Home » How to Score a 240 on Step 2CK

How to Score a 240 on Step 2CK

11 min


A Student using a laptop with a notebook and headphones for USMLE Step 2 CK


The USMLE Step 2CK is the second written medical school board exam and it is typically taken after one year of clinical rotations. With USMLE Step 1 becoming a pass/fail exam this coming January, reaching your Step 2CK score goal may become more important than ever.


The goal of this test is to assess the examinee’s ability to assimilate the knowledge from pre-clinical and clinical years, apply that knowledge to clinical scenarios, and make decisions about how to proceed with testing and/or treatment in these scenarios. Furthermore, this test aims to assess the ability to practice medicine under supervision. As with USMLE Step 1, USMLE Step 2 CK is graded with a typical score range from 1 to 300. In order to avoid failing Step 2CK, you will need to attain a score of at least 209. Now, having this brief test and scoring overview, we can consider individualized approaches to the exam.



Getting Started: USMLE Step 2CK Resources


Before you can begin studying, creating a study schedule, or even setting a score goal, you will need to determine the appropriate resources. This is dependent upon many different variables, such as study schedule, Step 2CK score goal, time until test day, previous experience and learning style.


As with USMLE Step 1, UWorld is a tried and true resource that does a great job of promoting active learning by testing your knowledge and providing comprehensive review thereafter. NBMEs and other practice exams are a great resource for simulating test day. Some other key resources that have been beneficial are master the boards and onlinemeded.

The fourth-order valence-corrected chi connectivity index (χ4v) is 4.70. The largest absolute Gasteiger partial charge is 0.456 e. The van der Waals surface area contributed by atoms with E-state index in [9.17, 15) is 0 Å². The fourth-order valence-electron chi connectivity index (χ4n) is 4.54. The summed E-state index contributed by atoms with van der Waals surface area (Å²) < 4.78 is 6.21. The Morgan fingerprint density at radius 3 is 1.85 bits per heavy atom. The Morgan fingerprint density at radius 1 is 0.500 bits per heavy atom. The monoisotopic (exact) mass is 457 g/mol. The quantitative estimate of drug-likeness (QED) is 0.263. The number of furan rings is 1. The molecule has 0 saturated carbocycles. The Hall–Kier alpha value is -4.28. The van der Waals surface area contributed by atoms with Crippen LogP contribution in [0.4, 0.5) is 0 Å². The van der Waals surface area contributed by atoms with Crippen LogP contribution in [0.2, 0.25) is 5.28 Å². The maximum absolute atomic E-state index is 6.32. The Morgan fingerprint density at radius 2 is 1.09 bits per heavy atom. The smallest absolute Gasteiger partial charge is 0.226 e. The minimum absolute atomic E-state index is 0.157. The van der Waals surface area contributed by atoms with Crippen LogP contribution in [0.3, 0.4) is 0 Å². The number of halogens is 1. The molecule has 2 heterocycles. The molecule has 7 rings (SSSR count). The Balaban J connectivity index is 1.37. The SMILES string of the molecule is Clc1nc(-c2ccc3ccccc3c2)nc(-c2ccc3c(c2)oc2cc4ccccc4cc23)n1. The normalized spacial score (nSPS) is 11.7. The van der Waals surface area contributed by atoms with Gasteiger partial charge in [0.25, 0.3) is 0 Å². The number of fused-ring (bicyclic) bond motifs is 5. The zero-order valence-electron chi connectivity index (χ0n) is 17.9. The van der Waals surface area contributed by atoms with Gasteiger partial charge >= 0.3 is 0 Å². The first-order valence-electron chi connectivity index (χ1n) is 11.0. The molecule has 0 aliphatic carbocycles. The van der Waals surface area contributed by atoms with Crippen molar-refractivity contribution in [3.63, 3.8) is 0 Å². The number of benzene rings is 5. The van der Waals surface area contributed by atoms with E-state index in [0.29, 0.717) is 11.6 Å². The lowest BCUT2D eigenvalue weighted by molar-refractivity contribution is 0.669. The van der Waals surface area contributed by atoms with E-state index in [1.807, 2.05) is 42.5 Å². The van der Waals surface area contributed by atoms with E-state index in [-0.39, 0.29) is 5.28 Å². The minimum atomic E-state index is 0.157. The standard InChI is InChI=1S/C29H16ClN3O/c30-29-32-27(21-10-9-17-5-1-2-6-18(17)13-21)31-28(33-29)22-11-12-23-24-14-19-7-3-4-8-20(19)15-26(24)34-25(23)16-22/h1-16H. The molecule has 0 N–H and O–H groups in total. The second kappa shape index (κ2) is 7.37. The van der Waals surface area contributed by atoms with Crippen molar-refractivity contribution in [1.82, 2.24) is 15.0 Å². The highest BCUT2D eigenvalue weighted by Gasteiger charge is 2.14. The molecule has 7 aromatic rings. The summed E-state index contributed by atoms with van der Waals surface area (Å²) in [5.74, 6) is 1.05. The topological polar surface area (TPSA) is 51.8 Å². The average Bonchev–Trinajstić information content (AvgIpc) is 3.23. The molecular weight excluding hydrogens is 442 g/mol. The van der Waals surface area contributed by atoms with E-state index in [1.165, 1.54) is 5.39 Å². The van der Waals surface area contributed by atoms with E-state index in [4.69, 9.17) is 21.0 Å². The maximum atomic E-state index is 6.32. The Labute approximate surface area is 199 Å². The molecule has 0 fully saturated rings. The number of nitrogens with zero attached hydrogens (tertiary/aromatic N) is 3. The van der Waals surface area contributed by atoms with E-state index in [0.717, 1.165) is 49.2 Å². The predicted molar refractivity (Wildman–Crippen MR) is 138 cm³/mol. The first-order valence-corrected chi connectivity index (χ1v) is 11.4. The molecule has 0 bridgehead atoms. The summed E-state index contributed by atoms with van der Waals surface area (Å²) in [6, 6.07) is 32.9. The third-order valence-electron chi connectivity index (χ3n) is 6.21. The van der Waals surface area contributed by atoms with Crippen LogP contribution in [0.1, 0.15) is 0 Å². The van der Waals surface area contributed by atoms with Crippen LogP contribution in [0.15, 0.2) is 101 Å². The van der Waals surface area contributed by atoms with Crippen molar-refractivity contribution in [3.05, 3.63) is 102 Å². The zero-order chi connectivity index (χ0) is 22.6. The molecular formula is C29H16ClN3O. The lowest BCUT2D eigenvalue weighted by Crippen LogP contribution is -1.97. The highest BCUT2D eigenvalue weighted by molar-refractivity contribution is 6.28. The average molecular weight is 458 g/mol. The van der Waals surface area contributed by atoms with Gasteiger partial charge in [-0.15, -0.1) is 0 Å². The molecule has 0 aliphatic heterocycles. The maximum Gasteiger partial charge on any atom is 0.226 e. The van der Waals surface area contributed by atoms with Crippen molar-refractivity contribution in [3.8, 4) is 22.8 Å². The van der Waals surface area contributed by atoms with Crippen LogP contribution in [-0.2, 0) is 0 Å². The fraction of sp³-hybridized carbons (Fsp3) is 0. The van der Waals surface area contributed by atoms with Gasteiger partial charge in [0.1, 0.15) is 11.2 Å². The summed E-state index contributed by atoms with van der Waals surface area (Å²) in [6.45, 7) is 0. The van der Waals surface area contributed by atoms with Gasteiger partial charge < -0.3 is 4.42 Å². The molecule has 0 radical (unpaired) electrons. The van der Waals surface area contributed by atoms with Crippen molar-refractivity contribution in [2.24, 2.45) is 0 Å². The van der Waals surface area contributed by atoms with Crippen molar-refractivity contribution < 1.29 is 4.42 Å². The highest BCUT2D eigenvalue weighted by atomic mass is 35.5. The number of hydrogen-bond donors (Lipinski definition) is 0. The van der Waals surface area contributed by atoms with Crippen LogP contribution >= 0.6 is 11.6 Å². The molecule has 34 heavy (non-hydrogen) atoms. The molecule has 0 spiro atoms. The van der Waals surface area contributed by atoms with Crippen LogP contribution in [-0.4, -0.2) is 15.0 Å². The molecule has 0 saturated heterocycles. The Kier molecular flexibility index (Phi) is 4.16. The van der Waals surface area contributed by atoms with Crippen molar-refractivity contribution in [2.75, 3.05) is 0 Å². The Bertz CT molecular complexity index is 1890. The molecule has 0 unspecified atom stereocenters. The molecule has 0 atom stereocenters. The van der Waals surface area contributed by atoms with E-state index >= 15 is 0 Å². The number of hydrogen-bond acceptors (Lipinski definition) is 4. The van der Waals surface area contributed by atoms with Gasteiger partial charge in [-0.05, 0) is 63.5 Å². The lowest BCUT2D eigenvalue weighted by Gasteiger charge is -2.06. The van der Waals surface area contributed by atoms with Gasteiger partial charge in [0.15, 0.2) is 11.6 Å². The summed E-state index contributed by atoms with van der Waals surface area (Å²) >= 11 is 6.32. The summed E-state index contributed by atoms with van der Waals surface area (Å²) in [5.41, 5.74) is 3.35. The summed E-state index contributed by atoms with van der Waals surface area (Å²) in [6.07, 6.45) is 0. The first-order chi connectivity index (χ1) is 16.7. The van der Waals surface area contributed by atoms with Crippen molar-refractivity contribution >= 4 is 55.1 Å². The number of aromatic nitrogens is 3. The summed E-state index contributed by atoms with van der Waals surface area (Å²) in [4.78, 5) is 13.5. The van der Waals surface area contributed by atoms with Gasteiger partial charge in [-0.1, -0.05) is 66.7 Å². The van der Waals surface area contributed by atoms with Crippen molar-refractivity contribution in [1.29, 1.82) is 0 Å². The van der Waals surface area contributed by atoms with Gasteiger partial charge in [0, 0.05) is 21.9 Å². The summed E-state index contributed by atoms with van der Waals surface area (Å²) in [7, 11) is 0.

Master the boards allows you to practice the mentality that is required to reach your USMLE Step 2CK score goal. The trick to getting the most out of these resources is applying the knowledge gained while using them to UWorld questions and practice exams. One important thing to remember is to not invest in or use too many resources. Pick a few resources (around 3) that you use primarily and if you have any questions or gaps in knowledge that are not covered with these, feel free to supplement.



Defining Your USMLE Step 2CK Score Goal


Defining a score goal can be difficult, so let’s look at some data about the test. The average USMLE Step 2CK score is approximately 242, mean is 245 with a standard deviation of 15, meaning that 68% of students who take the exam will fall between 230 and 260, 95% will fall between 215 and 275, 2.5% greater than 275 and 2.5% less than 215.


This is great news from the get go because it means that more than 97.5% of students taking this exam will pass. For some students, the primary goal is to pass, but the goal of this post is to discuss the loftier goal of getting above a 240. It can be helpful to break scoring ranges into tiers with average being within one standard deviation from the mean (230-260), between 1 and 2 standard deviations (215-230 and 260-275), and greater than 2 standard deviations (less than 215 or greater than 275). It is important to note that these percentiles are based on relation to other test-takers, not off pure average.